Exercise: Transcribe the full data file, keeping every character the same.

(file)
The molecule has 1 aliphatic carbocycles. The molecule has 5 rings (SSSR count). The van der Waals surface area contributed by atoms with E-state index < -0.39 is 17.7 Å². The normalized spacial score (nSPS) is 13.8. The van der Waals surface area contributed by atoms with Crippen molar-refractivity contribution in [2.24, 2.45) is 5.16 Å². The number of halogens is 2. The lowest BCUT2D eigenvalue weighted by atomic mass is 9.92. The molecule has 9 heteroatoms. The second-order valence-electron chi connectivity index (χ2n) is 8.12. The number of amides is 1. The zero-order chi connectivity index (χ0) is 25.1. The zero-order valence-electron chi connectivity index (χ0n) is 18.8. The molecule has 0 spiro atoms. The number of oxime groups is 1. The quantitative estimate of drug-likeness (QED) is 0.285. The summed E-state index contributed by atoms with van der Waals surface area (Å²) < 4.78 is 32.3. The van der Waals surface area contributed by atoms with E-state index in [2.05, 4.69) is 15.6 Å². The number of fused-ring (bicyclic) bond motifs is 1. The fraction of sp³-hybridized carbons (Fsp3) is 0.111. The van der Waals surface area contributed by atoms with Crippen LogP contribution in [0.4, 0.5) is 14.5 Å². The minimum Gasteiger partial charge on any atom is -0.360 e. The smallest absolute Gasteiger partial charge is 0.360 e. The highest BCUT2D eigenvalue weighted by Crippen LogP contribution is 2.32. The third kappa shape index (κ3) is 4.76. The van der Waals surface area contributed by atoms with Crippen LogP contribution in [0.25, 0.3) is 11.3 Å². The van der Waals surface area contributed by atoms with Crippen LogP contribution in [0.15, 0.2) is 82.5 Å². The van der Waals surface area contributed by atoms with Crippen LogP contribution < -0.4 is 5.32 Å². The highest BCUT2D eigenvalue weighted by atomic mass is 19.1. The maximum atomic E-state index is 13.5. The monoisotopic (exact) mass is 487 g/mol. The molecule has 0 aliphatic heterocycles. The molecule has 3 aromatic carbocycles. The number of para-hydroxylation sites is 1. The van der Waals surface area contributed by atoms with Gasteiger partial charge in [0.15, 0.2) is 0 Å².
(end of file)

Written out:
The molecule has 1 aliphatic carbocycles. The molecule has 5 rings (SSSR count). The van der Waals surface area contributed by atoms with E-state index < -0.39 is 17.7 Å². The normalized spacial score (nSPS) is 13.8. The van der Waals surface area contributed by atoms with Crippen molar-refractivity contribution in [2.24, 2.45) is 5.16 Å². The number of halogens is 2. The lowest BCUT2D eigenvalue weighted by atomic mass is 9.92. The molecule has 9 heteroatoms. The second-order valence-electron chi connectivity index (χ2n) is 8.12. The number of amides is 1. The zero-order chi connectivity index (χ0) is 25.1. The zero-order valence-electron chi connectivity index (χ0n) is 18.8. The molecule has 0 spiro atoms. The number of oxime groups is 1. The quantitative estimate of drug-likeness (QED) is 0.285. The summed E-state index contributed by atoms with van der Waals surface area (Å²) < 4.78 is 32.3. The van der Waals surface area contributed by atoms with E-state index in [2.05, 4.69) is 15.6 Å². The number of fused-ring (bicyclic) bond motifs is 1. The fraction of sp³-hybridized carbons (Fsp3) is 0.111. The van der Waals surface area contributed by atoms with Crippen LogP contribution in [0.4, 0.5) is 14.5 Å². The minimum Gasteiger partial charge on any atom is -0.360 e. The smallest absolute Gasteiger partial charge is 0.360 e. The highest BCUT2D eigenvalue weighted by Crippen LogP contribution is 2.32. The third kappa shape index (κ3) is 4.76. The van der Waals surface area contributed by atoms with Crippen LogP contribution in [0.25, 0.3) is 11.3 Å². The van der Waals surface area contributed by atoms with Crippen LogP contribution in [0.15, 0.2) is 82.5 Å². The van der Waals surface area contributed by atoms with Crippen LogP contribution < -0.4 is 5.32 Å². The highest BCUT2D eigenvalue weighted by atomic mass is 19.1. The maximum atomic E-state index is 13.5. The monoisotopic (exact) mass is 487 g/mol. The molecule has 0 aliphatic heterocycles. The molecule has 3 aromatic carbocycles. The number of para-hydroxylation sites is 1. The van der Waals surface area contributed by atoms with Gasteiger partial charge in [0.15, 0.2) is 0 Å².